The Inequality Of The Equalities Act (Or – Need As A Game-Changer)

Here is a question for you – Do you think the purchase of glasses (as in Spectacles) is covered by the “Equalities Act” (or even the “Disability Discrimination Act”)?

You may be surprised to learn that the above question is not a trick question.

You may or may not be shocked to learn that the answer to that question is – in fact – No.

I will admit that if your prescription fits into the “easy” category – where you can walk into any Poundshop or High Street chain of Opticians – this may not feature in your daily thoughts. After all, you can have your choice of lenses and frames – you can even go in for those “Buy One Pair And Get Another Pair Free (Or Half Price)” offers.

There is my problem with those offers right there.

They are found on the wrong end of the Prescription range.

Come to think of it – nearly everything connected with the purchase of glasses appears to be geared up to help the weaker prescriptions be the money-spinners instead of those of us who need stronger prescriptions.

Even the charge for the Sight Test now appears to have been added into the list of “sweeteners” to help advertise Opticians.

There are certain categories of humans who are eligible for a free Sight Test anyway – people with my kind of prescription being one such category.

However, my major complaint is not the fact some Opticians are trying to get more customers by offering something for free which some people are entitled to get for free anyway.

My major complaint is about the fact that me needing to engage in the purchase of glasses leaves me at a disadvantage.

At one time glasses came under the NHS Prescription charges – or at least you had to be a qualified optician in order to sell them.  This meant that people like me could walk into an opticians and be guaranteed to be treated by someone who knew what they were talking about.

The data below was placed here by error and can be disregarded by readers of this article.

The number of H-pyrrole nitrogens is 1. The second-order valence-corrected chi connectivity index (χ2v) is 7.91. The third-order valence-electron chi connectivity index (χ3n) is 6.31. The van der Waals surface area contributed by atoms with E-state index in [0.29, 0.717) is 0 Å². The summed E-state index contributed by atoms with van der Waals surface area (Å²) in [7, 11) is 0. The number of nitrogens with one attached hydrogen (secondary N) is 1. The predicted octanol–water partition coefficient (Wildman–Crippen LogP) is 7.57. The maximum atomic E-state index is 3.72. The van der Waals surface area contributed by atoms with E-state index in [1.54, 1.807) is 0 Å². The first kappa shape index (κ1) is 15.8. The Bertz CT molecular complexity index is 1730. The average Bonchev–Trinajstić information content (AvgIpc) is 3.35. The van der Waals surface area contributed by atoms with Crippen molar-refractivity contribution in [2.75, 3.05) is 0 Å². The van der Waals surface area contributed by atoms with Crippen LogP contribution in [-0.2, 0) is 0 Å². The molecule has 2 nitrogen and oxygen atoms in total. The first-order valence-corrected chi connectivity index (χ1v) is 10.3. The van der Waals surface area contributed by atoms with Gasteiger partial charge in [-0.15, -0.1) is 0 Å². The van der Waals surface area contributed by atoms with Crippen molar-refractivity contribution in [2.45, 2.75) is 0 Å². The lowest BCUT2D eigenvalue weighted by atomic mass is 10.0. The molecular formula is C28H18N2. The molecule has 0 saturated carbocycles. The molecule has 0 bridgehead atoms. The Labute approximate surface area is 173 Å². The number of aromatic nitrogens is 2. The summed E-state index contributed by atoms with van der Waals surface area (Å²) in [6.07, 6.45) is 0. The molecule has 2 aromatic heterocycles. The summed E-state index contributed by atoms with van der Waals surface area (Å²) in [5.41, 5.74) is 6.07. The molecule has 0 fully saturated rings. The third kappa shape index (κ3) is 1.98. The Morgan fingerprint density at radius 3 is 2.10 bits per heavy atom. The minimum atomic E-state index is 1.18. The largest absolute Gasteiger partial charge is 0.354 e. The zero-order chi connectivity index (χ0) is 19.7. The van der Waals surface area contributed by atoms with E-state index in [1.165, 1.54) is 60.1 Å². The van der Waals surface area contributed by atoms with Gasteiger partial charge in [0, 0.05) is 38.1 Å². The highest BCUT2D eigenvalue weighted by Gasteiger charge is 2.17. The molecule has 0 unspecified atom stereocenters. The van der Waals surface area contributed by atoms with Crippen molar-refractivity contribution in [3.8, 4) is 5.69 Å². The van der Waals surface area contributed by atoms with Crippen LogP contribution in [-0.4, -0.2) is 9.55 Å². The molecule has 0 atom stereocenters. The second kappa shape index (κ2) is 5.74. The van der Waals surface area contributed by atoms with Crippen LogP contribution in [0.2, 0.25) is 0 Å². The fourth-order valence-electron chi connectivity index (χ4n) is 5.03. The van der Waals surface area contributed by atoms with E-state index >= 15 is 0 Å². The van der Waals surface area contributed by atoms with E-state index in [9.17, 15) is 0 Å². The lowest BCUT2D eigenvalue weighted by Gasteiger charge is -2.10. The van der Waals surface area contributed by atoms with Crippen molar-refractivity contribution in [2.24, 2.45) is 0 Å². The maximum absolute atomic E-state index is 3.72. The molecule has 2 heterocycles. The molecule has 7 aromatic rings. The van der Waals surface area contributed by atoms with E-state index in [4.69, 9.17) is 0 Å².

Then along came “Deregulation” – which heralded the launch of the “Chain” Opticians with their offers aimed at the “mass market”. Things went rapidly downhill from there.

Now there is a distinct split between people like me (who society will inform you that we cannot function without glasses) and the rest of the population.

The very weak end of the Prescription scale get all the offers which people on my end of the Prescription scale would benefit from.

What makes it worse is the value of the vouchers you are entitled to when you have a strong prescription (like mine) vary drastically depending on whether or not you are on Social Security (aka “Benefits”). On Social Security I can get a voucher for nearly the full cost of my glasses (approximately £200).  The minute I get a job or leave Social Security the value of the voucher decreases to approximately £14.  My prescription does not fluctuate depending on whether or not I have a job or money.

Remember I told you that the purchase of glasses isn’t covered by the”Equalities Act” (or “Disability Discrimination Act”)?

I think it might be because the range of prescriptions is so wide.

The only way I could possibly ensure I wouldn’t get ejected from somewhere like “Vision Express”, etc, is to play the one card I hate playing – the “I am Registered Partially Sighted” one.

I honestly don’t see why being able to legally prove a need for glasses (if the piece of paper stating my prescription isn’t enough) makes me any different from any other members of the glasses buying public???

Yes – apparently being Registered Partially Sighted means I am covered by the “Equalities Act” when it comes to being able to enter an opticians and purchase glasses.

However, I would love it if the law was changed so it reflected the lack of choice people like me have got when it comes to access to new technologies and advances in lens materials.  (It helps if you visit an independent optician who is uptodate with their knowledge about vouchers, etc.

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